ThiseltonThe Thiselton Companion to Christian Theology by Anthony Thiselton. This is a big reference volume that looks very helpful. “Covering everything from “Abba” to “Zwingli,” The Thiselton Companion to Christian Theology offers a comprehensive account of a wide sweep of topics and thinkers in Christian theology. Written entirely by eminent scholar Anthony Thiselton, the book features a coherence lacking in most multiauthored volumes. Drawing on his encyclopedic knowledge, gained from fifty-plus years of study and teaching, Thiselton provides some six hundred articles on various aspects of theology throughout the centuries. The entries comprise both short descriptive surveys and longer essays of original assessment on central theological topics…” (Learn more or buy it at Amazon or Westminster Books)

30 Events30 Events That Shaped the Church: Learning from Scandal, Intrigue, War, and Revival by Alton Gansky. I like books like this one, that approach history not only chronologically but also thematically. “The church of today did not appear on the earth fully formed; rather, it developed over the centuries. Following Jesus’ command to spread the gospel to the ends of the earth, the apostles and their spiritual descendants have grown the church through times of peace and times of war, through persecution and pilgrimage. The church that began as a ragtag group of Middle Eastern fishermen, tax collectors, and zealots became the multiethnic, multifaceted church we know today through historical events that, while they may seem distant, have a direct effect on our everyday lives. Now thirty of these course-altering events are brought vividly to life by consummate storyteller Alton Gansky. Spanning twenty centuries of history, this lively book will entertain, educate, and enlighten you even as it enriches your appreciation for those who have come before us in the faith.” (Learn more or buy it at Amazon)

February 27, 2015

I am in the enjoyable position of receiving copies of most of the latest and greatest Christian books, and with a new year comes a whole new batch of books that qualify as notable. Here are a few of the highlights that have shown up in my mailbox recently.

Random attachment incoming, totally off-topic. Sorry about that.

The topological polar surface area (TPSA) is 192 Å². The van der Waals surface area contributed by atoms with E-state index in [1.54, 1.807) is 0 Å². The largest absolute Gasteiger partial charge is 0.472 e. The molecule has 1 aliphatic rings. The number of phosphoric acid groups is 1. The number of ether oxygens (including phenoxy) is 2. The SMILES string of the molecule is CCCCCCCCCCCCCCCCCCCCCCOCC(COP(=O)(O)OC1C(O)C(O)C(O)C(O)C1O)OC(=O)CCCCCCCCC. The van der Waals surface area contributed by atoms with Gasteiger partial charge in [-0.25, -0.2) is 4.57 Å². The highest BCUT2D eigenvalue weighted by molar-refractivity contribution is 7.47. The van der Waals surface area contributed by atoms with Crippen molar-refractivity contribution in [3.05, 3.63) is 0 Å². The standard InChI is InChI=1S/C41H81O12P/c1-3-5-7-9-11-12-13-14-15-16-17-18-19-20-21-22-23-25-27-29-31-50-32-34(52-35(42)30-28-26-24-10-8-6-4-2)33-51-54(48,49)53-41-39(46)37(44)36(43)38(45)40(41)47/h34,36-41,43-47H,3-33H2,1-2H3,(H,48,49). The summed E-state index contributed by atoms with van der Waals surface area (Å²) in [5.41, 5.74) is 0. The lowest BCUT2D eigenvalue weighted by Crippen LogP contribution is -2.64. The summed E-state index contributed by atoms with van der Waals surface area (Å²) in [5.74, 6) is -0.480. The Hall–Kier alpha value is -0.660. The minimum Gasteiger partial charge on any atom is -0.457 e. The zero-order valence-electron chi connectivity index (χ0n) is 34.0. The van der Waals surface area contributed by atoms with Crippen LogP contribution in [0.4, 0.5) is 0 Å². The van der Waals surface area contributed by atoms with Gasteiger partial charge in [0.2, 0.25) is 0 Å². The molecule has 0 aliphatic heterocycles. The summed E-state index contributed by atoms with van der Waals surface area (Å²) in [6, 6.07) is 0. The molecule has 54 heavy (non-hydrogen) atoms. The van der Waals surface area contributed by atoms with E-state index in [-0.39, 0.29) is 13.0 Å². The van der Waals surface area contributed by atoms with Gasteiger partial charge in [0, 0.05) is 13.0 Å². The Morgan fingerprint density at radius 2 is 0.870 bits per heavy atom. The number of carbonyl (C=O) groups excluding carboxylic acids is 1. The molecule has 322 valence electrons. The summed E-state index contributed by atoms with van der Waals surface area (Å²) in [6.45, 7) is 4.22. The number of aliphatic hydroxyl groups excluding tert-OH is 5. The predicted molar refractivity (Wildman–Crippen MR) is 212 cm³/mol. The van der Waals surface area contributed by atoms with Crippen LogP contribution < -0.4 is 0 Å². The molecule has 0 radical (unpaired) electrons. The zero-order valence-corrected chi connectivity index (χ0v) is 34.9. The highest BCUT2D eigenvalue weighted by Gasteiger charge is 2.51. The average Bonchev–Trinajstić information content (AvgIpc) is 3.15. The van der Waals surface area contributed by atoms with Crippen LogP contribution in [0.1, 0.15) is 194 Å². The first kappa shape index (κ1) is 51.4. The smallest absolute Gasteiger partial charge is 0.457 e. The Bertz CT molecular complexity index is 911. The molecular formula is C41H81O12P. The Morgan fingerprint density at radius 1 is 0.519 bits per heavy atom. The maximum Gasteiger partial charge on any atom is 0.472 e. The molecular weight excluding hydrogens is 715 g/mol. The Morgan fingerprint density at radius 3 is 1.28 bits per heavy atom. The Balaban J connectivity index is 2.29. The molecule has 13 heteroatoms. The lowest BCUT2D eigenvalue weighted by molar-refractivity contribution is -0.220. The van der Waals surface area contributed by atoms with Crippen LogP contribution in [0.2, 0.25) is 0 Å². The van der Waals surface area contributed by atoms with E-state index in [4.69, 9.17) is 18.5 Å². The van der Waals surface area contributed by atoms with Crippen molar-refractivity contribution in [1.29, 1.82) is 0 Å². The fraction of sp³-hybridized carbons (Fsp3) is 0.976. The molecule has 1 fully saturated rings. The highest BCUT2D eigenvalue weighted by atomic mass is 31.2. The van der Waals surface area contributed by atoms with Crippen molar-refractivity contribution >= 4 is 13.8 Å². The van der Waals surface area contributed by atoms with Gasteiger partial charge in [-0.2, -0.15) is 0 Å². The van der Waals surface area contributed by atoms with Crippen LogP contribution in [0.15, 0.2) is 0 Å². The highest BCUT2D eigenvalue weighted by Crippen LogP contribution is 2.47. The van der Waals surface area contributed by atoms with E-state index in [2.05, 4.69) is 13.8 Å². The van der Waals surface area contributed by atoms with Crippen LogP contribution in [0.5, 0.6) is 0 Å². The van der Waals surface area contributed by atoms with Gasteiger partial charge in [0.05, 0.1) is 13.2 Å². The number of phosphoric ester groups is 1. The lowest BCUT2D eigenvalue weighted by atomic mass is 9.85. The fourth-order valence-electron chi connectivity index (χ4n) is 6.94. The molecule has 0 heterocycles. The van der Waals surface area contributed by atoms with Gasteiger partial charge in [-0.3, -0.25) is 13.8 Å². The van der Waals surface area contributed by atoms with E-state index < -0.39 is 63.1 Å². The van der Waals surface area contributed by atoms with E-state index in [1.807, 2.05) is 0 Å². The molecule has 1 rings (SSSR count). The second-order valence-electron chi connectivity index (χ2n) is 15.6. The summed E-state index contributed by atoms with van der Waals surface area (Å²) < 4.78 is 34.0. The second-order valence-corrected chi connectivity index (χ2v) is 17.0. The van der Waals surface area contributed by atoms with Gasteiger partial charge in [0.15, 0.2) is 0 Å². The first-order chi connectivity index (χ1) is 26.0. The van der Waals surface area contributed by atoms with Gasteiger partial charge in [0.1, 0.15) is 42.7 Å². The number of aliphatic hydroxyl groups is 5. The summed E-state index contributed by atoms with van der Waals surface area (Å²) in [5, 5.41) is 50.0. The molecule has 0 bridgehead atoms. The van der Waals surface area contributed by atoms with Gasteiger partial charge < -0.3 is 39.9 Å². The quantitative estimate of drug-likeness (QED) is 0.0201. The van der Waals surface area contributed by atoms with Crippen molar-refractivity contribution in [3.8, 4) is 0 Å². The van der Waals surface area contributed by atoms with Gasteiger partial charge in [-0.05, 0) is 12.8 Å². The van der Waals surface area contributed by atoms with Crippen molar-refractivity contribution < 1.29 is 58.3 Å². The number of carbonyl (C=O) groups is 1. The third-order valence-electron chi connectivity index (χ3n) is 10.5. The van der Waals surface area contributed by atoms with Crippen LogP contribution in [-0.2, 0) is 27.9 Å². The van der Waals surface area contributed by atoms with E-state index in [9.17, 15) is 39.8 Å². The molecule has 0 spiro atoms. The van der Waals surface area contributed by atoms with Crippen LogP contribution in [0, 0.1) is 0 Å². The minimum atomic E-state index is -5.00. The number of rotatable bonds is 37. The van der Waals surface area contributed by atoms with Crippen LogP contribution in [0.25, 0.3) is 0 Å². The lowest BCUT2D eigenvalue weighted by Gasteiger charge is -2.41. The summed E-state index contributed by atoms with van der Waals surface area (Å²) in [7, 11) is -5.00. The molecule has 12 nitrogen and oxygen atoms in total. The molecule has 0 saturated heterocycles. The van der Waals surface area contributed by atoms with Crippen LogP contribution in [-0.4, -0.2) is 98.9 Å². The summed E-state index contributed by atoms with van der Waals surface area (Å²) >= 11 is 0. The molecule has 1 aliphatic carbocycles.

Tough Topics 2Tough Topics 2: Biblical Answers to 25 Challenging Questions by Sam Storms. Between this book and the volume that preceded it (which, curiously, was published by a different publisher), Sam Storms has built quite a nice little collection of good answers to tough questions. Here is the publisher’s description: “Countless people are worried, angry, fearful and just plain confused when it comes to some of the more perplexing issues that life poses and the Bible provokes. Tough Topics 2 provides solid and scriptural answers to 25 such questions. Sam Storms seeks to tackle frustration by looking deeply, not superficially, at what Scripture says, deriving clear and persuasive explanations for these thorny matters.” (Learn more or buy it at Amazon)

HosannaHosanna, Loud Hosannas by Barbara & David Leeman. Here is a unique resource. “Hosanna, Loud Hosanna is a hymnal, it is a textbook, and it is a devotional book. 115 essential hymns that every child should sing. … This book was written for use in worship chapels at Christian Schools, children’s ministries of churches, and family worship.” Keith and Kristin Getty endorse it, saying: “We are so excited about the publication of this hymnbook for children. Our prayer is that our children will be singing theologically-rich hymns such as the ones found here long after we are gone and will continue to pass them on from generation to generation.” For more information visit studenthymnal.com. (Learn more or buy it at Amazon)

HappyThe Happy Christian: Ten Ways to Be a Joyful Believer in a Gloomy World by David Murray. “Hopelessness has invaded much of our culture, even reaching deep into the church. But while the world is awash in negativity, Christians have resources to live differently. In The Happy Christian, professor and pastor David Murray blends the best of modern science and psychology with the timeless truths of Scripture to create a solid, credible guide to positivity. The author of the acclaimed Christians Get Depressed Too, Murray exposes modern negativity’s insidious roots and presents ten perspective-changing ways to remain optimistic in a world that keeps trying to drag us down. The Happy Christian invites readers to shed negativity and become countercultural missionaries by demonstrating the positive power of the gospel in their lives.” (Learn more or buy it at Amazon)

Porn-Free Family